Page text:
I don't have a vice though.

u/maratxtv · 1 pointr/Gunpla

Best sandpaper grit to prep parts before painting?

So I looked at a kit I snapped together some time ago, and want to paint it -- but it has some imperfections. Small nubs, etc.

What grit sandpaper/sanding sticks would I need to smooth out the surface for it to be good enough to paint. I don't care for stress marks or anything like that -- just has to end up looking nice when it's painted.

I also found this product, and wonder if the grits are fine --

Thank you!

u/robotbara · 1 pointr/Gunpla

so im looking to start seem line removal and i have checked a few tutorials as well as the sticky, and i cant seem to figure out what types of sandpaper/ sanding sticks to get. this has good reviews on amason. do yall think thos would be fine ? Squadron Products Value Pack Sanding Stick

u/UrHeftyLeftyBesty · 1 pointr/DIY

Honestly, just use a drill and wire wheel. Anything else is overkill unless the calipers are incredibly pitted, in which case you’d almost certainly do better to just replace them.

One of these and one of these or go nuts and get one of these and save yourself some time. (Obviously you should order more than one wire wheel at $4/each)

u/_Whammo_ · 1 pointr/Gunpla

You can combat this with these. I use a 600 grit that I get from a local hobby shop, then in this pack, I use the fine stick, and then the ultra fine stick. It brings back that glossy sheen.


Also, keep in mind that a matt top coat will hide a lot of these sanding marks.

u/HeNe632 · 1 pointr/knifemaking

The cheapest way? If you're using a Gough jig, you can use a protractor to rig your angle, and tightly wrap your file in 220 grit sandpaper (you can also use a piece of flat steel for more precision). Then progress through the grits, raising a burr each time. Use the rough side old leather belt (I stole one of my husband's) as a strop. Green Polishing Compound on an old belt after using 2500 grit sandpaper will get you plenty sharp.

I sharpened our kitchen knives for a couple years before starting bladesmithing using this method. It'll easily create a good shaving edge, and is much faster than a lansky

u/it2d · 1 pointr/woodworking

Thanks! I hope there was something helpful in that post.

I really think a diamond plate is overkill, at least to start off with. I got really frustrated with how not-flat my stones were, but I couldn't justify spending a huge amount of money on a flat piece of metal. So I went to Menard's and bought a 3/32 pane of glass. I figured that was thin enough that it would still flex, so I put it on top of a piece of 3/4 MDF, and then put the sandpaper on top of the whole thing. It worked really well, and the total cost was under $5. Thin glass is really cheap, apparently.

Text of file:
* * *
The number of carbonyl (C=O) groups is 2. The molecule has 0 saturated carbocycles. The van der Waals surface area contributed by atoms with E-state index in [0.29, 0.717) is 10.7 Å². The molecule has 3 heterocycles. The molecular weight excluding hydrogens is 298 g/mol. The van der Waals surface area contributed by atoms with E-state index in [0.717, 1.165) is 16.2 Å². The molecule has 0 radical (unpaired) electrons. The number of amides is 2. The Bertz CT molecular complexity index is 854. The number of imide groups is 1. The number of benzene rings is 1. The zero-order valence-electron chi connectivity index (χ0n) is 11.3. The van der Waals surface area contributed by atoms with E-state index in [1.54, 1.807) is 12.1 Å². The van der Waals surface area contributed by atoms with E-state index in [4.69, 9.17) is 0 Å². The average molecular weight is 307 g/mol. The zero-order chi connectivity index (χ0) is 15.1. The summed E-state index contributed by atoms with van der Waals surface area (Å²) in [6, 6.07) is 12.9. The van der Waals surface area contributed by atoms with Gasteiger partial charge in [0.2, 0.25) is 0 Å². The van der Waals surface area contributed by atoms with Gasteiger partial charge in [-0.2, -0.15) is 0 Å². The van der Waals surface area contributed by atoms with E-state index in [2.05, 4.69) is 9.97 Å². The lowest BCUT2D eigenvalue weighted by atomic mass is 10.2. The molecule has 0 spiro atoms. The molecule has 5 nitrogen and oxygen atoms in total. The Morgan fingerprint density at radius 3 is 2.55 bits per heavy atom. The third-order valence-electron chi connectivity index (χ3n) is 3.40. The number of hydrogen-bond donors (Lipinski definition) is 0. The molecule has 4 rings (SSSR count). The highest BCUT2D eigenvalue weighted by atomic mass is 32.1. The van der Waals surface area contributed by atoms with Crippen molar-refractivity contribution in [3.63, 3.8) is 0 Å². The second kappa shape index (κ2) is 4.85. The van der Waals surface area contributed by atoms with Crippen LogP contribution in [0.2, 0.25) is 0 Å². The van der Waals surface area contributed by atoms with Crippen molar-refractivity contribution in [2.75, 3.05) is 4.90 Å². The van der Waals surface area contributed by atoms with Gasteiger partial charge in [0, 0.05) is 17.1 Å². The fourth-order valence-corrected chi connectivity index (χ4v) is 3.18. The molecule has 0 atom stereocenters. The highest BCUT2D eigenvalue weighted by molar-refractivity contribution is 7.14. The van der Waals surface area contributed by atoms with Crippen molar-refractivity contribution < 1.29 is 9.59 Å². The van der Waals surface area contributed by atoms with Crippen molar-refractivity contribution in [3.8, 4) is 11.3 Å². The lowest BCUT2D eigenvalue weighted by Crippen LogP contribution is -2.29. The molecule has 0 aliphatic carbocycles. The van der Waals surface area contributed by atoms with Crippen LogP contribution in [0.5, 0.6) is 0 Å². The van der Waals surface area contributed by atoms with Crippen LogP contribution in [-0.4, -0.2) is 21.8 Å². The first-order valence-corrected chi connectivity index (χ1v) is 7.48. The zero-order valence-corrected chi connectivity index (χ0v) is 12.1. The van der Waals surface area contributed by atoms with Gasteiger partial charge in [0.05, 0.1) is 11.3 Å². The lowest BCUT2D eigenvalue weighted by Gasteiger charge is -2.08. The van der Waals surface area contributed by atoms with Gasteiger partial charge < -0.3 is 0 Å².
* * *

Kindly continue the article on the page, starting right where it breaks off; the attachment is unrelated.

The Veritas honing guide is really nice; I definitely want to get it eventually. But in the mean time, I'm using this $10 guide from Woodcraft, and I'm getting good results with it.

Finally, you really don't need anything fancy for stropping. Literally a piece of MDF with some compound will work. You can use something like this, which costs $6.50.

So you really don't need to invest more than maybe $20 to get from where you are to the place where you can get much better results.

u/PhysicsDude55 · 1 pointr/DIY

If you go the sanding route (which may not be the best way to go), you do NOT want to use diamond polishing pads. Those are for polishing, as in turning smooth concrete into mirror finish concrete. Not for something as aggressive as what you're looking to do.

You'd want a diamond grinding cup like this one:

With an angle grinder. It'll grind the concrete down to a finish that's smooth to the touch. It will go quick, less than an hour.

It will be MESSY. Grinding concrete creates a bunch of fine concrete dust that gets in your face, eyes, nose, etc. You'll want goggles and a face mask.

u/Exodus5000 · 1 pointr/woodworking

1/4, 1/2, 3/4 will get you started, you can fill in as you go. I bought my first 'real' set of chisels only a few months ago too, and I saved some money without sacrificing on quality by buying old Stanley chisels, you can find them online and sometimes at antique stores, but make sure you know what they're worth, antique stores like to charge an arm and a leg for broken tools. I was lucky to find a complete set at an antique store at a fair price.

Right now I'm lusting after the Veritas PM-V11 bench chisels:,41504. I'm doing mental gymnastics trying to convince myself how I might be able to justify their price.

When you get a good set of starter chisels I suggest you watch Paul Sellers' video on sharpening chisels: You can do it completely with sandpaper and a homemade strop rubbed with chromium oxide.

You can get enough chromium oxide to last you a lifetime for less than $15 on Amazon:

You'll rub that stuff on a homemade strop, you can me one for less than $5 or you can buy a $30 one that is quite literally the same thing at woodcraft. To make one just go to a craft store like Hobby Lobby and buy a bag of their cheap strips of leather (less than $5), you'll find them usually by where they sell moccasin making kits, not the bolts of fabric. You want the strips that are a little rougher. Then you'll just take it home and glue it to a piece of 2x4. Polishing your chisels on a leather strop primed with your buffing agent will make mirror chisels.

u/choochy · 1 pointr/woodworking

The cheapest way to get a super sharp edge is wet/dry sandpaper on glass with a honing guide.

u/greath · 1 pointr/knifeclub

>I would like to maintain the blade through continual touch ups rather than redoing one. With the strategy, will I have trouble maintaining the proper angles?

Some. Touch up will help maintain an edge for MUCH longer, but you will still eventually have to actually sharpen the knife.